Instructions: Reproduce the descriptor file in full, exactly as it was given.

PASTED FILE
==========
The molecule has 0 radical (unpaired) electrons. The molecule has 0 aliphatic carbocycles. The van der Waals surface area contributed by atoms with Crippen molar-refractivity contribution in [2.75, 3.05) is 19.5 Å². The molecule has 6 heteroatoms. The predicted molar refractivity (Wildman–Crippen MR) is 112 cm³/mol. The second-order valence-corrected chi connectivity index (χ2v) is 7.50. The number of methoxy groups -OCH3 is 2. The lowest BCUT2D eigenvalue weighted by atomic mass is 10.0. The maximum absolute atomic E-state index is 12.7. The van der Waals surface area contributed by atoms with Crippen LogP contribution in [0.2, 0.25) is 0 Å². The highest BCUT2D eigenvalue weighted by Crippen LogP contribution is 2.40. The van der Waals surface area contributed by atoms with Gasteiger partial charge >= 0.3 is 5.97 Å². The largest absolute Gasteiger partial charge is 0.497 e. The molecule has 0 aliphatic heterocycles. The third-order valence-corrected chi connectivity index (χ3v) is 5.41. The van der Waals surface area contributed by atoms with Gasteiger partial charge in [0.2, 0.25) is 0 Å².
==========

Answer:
The molecule has 0 radical (unpaired) electrons. The molecule has 0 aliphatic carbocycles. The van der Waals surface area contributed by atoms with Crippen molar-refractivity contribution in [2.75, 3.05) is 19.5 Å². The molecule has 6 heteroatoms. The predicted molar refractivity (Wildman–Crippen MR) is 112 cm³/mol. The second-order valence-corrected chi connectivity index (χ2v) is 7.50. The number of methoxy groups -OCH3 is 2. The lowest BCUT2D eigenvalue weighted by atomic mass is 10.0. The maximum absolute atomic E-state index is 12.7. The van der Waals surface area contributed by atoms with Crippen LogP contribution in [0.2, 0.25) is 0 Å². The highest BCUT2D eigenvalue weighted by Crippen LogP contribution is 2.40. The van der Waals surface area contributed by atoms with Gasteiger partial charge >= 0.3 is 5.97 Å². The largest absolute Gasteiger partial charge is 0.497 e. The molecule has 0 aliphatic heterocycles. The third-order valence-corrected chi connectivity index (χ3v) is 5.41. The van der Waals surface area contributed by atoms with Gasteiger partial charge in [0.2, 0.25) is 0 Å².